Each of the bullet items above is a non-trivial bit of work. Take for example “Mathematical library development.” Since they came up with a novel architecture for the interconnect for Eka, all parallel algorithms that run on Eka also have to be adapted to work well with the architecture. To get the maximum performance out of your supercomputer, you have to rewrite all your algorithms to take advantages of the strengths of your interconnect design while avoiding the weaknesses. Requiring users to understand and code for such things has always been the bane of supercomputing research. Instead, the Eka team has gone about providing mathematical libraries of the important functions that are needed by applications specifically tailored to the Eka architecture. This means that people who have existing applications can run them on Eka without major modifications.
Of the top 10 supercomputers in the world, Eka is the only system that was fully privately funded. All other systems used government money, so all of them are for captive use. This means that Eka is the only system in the top 10 that is available for commercial use without strings attached.
There are various traditional applications of HPC (high-performance computing) (which is what Eka is mainly targeted towards):
- Aerodynamics (Aircraft design). Crash testing (Automobile design)
- Biology – drug design, genomics
- Environment – global climate, ground water
- Applied physics – radiation transport, supernovae, simulate exploding galaxies.
- Lasers and Energy – combustion, ICF
- Neurobiology – simulating the brain
But as businesses go global and start dealing with huge quantities of data, it is believed that Eka-like capabilities will soon be needed to tackle these business needs:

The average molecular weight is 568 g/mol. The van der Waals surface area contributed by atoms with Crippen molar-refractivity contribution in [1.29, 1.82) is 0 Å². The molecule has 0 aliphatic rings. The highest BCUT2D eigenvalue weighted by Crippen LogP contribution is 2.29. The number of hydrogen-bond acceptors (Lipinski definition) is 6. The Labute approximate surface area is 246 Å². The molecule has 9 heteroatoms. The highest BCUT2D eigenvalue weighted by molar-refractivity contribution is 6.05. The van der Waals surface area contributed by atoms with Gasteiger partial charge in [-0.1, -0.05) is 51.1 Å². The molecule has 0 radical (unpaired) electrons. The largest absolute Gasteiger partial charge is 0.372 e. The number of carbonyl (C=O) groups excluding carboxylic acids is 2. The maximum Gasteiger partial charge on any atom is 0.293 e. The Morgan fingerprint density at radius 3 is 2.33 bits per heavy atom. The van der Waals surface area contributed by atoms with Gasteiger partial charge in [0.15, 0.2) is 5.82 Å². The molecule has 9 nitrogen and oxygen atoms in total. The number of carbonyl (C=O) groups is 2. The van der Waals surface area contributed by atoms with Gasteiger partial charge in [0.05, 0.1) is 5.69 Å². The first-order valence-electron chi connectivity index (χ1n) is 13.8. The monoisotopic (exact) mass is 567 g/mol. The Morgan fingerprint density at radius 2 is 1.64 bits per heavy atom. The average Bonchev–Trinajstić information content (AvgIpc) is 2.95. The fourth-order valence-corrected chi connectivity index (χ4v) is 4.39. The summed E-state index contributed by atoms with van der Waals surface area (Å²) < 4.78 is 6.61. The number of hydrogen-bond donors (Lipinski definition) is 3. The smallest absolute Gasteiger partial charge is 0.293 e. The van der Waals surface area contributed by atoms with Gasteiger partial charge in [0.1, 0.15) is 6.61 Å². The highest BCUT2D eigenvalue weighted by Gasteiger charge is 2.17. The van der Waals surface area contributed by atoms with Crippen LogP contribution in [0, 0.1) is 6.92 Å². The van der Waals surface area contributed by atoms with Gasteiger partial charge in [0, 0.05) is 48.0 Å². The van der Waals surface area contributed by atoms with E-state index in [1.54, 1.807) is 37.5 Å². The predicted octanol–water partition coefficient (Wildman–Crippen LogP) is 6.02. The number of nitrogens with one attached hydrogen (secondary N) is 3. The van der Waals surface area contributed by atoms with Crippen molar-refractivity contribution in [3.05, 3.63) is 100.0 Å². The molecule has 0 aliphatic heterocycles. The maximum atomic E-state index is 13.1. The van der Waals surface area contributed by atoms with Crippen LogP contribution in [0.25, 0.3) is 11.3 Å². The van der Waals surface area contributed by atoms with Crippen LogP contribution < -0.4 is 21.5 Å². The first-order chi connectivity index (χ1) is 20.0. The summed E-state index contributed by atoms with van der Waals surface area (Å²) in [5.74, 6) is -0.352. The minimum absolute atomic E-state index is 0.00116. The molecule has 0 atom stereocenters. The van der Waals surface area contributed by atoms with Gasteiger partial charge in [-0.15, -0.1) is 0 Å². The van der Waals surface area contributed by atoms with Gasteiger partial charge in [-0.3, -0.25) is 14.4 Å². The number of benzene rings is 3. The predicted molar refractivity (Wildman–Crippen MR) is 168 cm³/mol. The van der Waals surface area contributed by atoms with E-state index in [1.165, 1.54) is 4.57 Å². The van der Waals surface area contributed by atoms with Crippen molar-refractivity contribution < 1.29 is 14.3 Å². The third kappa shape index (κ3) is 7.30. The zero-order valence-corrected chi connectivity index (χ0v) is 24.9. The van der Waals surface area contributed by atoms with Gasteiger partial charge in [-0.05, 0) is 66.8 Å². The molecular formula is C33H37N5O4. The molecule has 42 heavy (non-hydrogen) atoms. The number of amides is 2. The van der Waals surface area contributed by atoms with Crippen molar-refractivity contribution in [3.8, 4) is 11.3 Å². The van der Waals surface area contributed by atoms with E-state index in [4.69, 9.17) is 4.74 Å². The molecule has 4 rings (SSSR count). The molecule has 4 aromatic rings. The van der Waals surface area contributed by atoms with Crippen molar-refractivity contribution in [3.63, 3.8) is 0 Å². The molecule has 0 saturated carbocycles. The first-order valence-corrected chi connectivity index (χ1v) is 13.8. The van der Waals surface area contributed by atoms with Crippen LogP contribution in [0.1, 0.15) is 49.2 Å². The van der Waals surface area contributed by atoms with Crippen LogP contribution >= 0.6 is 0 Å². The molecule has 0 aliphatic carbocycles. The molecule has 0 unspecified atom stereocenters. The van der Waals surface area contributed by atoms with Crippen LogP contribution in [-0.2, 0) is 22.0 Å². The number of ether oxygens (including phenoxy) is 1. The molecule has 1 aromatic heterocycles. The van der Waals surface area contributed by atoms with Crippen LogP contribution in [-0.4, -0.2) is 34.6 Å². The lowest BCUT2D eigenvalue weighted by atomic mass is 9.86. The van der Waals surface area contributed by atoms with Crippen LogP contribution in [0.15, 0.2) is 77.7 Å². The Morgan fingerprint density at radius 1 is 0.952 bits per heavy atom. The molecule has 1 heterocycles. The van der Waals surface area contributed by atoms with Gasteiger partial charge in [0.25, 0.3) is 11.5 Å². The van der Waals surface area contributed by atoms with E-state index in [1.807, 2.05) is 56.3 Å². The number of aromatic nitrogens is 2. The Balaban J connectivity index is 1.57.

- Integrated worldwide supply chain management
- Large scale data mining – business intelligence
- Various recognition problems – speech recognition, machine vision
- Video surveillance, e-mail scanning
- Digital media creation – rendering; cartoons, animation
But that is not the only output the Tatas expect from their investment (of $30 million). They are also hoping to tap the expertise gained during this process for consulting and services:
- Consultancy: Need & Gap Analysis and Proposal Creation
- Technology: Architecture & Design & Planning of high performance systems
- Execution: Implement, Test and Commissioning of high performance system
- Post sales: HPC managed services, Operations Optimization, Migration Services
- Storage: Large scale data management (including archives, backups and tapes), Security and Business Continuity
- Visualization: Scalable visualization of large amounts of data
This article is based on a presentation given by Dr. Sunil Sherlekar, Dr. Rajendra Lagu, and N. Seetha Rama Krishna, of CRL, Pune, who built Eka. For details of their background, see here. However, note that I’ve filled in gaps in my notes with my own conjectures, so errors in the article, if any, should be attributed to me.